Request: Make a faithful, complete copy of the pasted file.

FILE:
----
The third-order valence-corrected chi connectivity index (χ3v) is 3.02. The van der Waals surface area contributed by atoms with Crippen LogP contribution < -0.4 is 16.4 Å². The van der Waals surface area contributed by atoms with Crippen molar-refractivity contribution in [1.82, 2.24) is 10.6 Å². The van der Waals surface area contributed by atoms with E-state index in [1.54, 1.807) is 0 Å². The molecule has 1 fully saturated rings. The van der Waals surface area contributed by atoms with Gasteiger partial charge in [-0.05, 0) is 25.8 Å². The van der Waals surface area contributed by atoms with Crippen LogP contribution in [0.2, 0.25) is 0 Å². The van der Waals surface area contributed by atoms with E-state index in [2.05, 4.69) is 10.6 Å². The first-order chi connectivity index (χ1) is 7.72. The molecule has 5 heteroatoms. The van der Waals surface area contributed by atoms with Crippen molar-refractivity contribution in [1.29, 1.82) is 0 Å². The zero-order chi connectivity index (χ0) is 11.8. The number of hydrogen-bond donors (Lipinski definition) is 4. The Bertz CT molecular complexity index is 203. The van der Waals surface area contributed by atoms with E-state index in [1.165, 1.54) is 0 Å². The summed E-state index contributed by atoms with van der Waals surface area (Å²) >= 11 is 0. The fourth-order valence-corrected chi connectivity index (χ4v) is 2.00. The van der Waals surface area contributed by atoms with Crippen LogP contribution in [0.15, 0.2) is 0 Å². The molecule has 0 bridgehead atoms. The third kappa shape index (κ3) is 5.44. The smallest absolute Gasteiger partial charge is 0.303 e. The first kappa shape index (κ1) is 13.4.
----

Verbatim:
The third-order valence-corrected chi connectivity index (χ3v) is 3.02. The van der Waals surface area contributed by atoms with Crippen LogP contribution < -0.4 is 16.4 Å². The van der Waals surface area contributed by atoms with Crippen molar-refractivity contribution in [1.82, 2.24) is 10.6 Å². The van der Waals surface area contributed by atoms with E-state index in [1.54, 1.807) is 0 Å². The molecule has 1 fully saturated rings. The van der Waals surface area contributed by atoms with Gasteiger partial charge in [-0.05, 0) is 25.8 Å². The van der Waals surface area contributed by atoms with Crippen LogP contribution in [0.2, 0.25) is 0 Å². The van der Waals surface area contributed by atoms with E-state index in [2.05, 4.69) is 10.6 Å². The first-order chi connectivity index (χ1) is 7.72. The molecule has 5 heteroatoms. The van der Waals surface area contributed by atoms with Crippen molar-refractivity contribution in [1.29, 1.82) is 0 Å². The zero-order chi connectivity index (χ0) is 11.8. The number of hydrogen-bond donors (Lipinski definition) is 4. The Bertz CT molecular complexity index is 203. The van der Waals surface area contributed by atoms with E-state index in [1.165, 1.54) is 0 Å². The summed E-state index contributed by atoms with van der Waals surface area (Å²) >= 11 is 0. The fourth-order valence-corrected chi connectivity index (χ4v) is 2.00. The van der Waals surface area contributed by atoms with Crippen LogP contribution in [0.15, 0.2) is 0 Å². The molecule has 0 bridgehead atoms. The third kappa shape index (κ3) is 5.44. The smallest absolute Gasteiger partial charge is 0.303 e. The first kappa shape index (κ1) is 13.4.